I am a trans woman. Much of Katrina’s story is quite different from mine and not something I can identify with—I am white rather than mixed race, and my transition has been aided by my education and social capital. My family has been supportive. I’ve never had to engage in sex work to make ends meet. Yet despite these differences, despite the level of acceptance I have found within my community, much of the anxiety Katrina feels I feel too. Struggles with body acceptance. Self-consciousness over going into stores or other public places, apprehension over being misgendered or ruthlessly interrogated about “what are you, really?” Something I have tried to stress to my cis friends is that not only is it important to push back against the obvious transphobic hatred happening on a social level, but it is also vital that they recognize the casual, cissexist, transmisogynistic microaggressions that are just a part of everyday life for many trans women. In Katrina, Aoki presents a cross-section of what a young trans person might face—both the bad, yes, but also the beautiful, such as the acceptance from Shizuka and Katrina’s unexpected friendship with Shirley.
Katrina is so much more than trans, of course, and Aoki makes sure to portray this as well. One of my favourite bits of characterization in this book is how Katrina navigates Shizuka’s unexpected largesse, from her initial reaction of suspicion to her eventual desire to “save” Shizuka from her inescapable deal. Katrina’s indifference to the curse Shizuka plans to bestow upon her reflects the philosophy she has developed that everything comes with a cost, and in many ways, her story is a journey of finding the unconditional love she has never felt before.
Which brings me to Shizuka, the pivot of Light from Uncommon Stars, a most interesting of sympathetic anti-heroes. Her story is a moral quandary for the reader: we want to like her, want to cheer for her, yet at the same time, we don’t want Katrina to end up in Hell. So for much of the story, we exist in a calculated limbo of Aoki’s design, wondering how Shizuka might possibly cheat her way out of her deal, thus redeeming and saving herself at the same time. Is that even possible without the story jumping the shark?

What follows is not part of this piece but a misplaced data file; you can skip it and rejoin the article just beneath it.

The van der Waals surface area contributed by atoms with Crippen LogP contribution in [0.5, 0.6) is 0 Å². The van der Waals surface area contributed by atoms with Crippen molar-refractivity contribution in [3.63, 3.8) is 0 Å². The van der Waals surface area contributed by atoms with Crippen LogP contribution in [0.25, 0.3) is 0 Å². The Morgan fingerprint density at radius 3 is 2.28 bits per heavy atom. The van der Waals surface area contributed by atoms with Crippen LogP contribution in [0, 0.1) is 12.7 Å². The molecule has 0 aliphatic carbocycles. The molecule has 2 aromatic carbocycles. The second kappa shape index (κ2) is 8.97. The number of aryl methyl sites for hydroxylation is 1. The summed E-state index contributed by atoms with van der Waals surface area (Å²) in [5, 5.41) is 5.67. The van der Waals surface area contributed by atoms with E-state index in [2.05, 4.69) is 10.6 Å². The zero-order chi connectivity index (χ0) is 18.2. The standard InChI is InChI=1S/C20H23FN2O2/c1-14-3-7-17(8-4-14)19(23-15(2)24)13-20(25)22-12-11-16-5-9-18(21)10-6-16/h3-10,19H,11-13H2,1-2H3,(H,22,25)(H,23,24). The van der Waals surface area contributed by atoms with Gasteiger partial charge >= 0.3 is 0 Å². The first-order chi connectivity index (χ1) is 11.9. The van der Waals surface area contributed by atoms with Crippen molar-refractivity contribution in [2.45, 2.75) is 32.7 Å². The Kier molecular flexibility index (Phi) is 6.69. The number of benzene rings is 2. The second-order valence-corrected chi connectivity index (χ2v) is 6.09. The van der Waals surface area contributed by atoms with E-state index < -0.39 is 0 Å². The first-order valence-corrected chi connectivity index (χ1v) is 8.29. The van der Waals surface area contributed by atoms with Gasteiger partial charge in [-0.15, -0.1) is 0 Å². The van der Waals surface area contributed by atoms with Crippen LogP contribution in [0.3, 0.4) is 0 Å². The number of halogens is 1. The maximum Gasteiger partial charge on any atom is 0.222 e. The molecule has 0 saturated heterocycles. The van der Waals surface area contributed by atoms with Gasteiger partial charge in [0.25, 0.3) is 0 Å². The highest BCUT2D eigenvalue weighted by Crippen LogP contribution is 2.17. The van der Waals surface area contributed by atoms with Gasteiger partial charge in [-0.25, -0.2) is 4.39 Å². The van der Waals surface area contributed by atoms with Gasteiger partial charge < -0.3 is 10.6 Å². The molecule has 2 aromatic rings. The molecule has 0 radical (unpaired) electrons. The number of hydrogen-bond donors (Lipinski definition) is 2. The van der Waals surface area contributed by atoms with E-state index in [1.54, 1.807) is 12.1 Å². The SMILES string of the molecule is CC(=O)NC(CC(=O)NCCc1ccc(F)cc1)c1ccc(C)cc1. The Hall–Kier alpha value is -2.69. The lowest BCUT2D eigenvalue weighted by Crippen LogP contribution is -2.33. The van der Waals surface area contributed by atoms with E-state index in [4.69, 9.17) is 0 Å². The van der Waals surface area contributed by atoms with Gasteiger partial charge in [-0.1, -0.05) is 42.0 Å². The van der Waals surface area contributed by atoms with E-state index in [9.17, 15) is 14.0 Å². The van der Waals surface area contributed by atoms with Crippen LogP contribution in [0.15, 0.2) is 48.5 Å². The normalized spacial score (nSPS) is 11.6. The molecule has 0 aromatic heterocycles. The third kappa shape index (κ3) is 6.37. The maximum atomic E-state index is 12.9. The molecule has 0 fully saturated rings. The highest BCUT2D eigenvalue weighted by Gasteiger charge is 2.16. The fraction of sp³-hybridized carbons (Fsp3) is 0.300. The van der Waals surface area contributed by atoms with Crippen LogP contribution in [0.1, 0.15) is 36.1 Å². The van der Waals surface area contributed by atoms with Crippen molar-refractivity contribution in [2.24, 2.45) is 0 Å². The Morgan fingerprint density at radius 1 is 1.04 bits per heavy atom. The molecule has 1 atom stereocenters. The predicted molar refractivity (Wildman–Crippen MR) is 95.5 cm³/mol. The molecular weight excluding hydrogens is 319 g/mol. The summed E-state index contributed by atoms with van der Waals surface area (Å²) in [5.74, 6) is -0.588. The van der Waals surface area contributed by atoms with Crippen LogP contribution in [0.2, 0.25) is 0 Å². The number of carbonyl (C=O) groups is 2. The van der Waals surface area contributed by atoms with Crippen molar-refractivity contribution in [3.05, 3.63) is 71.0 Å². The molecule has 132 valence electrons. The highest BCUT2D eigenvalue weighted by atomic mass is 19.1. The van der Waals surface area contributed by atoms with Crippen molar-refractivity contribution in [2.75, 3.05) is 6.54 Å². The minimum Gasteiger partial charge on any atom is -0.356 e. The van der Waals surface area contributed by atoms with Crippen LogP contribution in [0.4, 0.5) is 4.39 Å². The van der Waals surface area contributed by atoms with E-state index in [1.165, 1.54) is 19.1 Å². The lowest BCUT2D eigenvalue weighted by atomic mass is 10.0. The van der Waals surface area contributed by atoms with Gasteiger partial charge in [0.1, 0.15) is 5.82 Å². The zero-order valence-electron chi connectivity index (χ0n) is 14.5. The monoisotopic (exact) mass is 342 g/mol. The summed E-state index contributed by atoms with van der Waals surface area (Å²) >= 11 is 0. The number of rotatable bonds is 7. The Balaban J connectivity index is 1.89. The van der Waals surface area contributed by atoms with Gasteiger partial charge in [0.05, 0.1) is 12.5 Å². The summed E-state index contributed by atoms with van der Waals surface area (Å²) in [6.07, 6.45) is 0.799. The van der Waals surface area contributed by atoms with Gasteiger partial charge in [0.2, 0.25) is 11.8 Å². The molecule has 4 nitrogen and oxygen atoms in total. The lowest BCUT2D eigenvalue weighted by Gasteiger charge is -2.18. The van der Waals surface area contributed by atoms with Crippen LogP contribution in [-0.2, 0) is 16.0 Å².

I won’t spoil it for you, of course, but in case you couldn’t guess, my answer is yes. Yes, Shizuka’s redemption is not only possible but inevitable, for in this novel’s many stories of the search for belonging the message that comes back is always that no one is beyond redemption. Whether through music or cooking or warp filament calibrations, you can find salvation. You can find your people. And when you find your people, when you have the tremulous tenacity to make yourself vulnerable, they will move Heaven—and Hell—and Earth to help save you, because you are worth it.
A couple of weeks ago, I raved about about The Midnight Bargain and prognosticated that the other books I read in 2022 would have a difficult time dethroning it as best book of the year; it was just that good. Well, shortly thereafter Light from Uncommon Stars rocked up and said, “Hold my tea,” and proceeded to blow me away. I don’t want to overhype this book. I found it exquisite and enthralling, and it is going to sit with me for a very long time. If, after reading my review, you think, “no, this doesn’t sound like a book for me,” I get it. I hope your book finds you one day. For me, for right now, I am simply grateful that Aoki wrote this and put it out into the world and that somehow it found its way to me.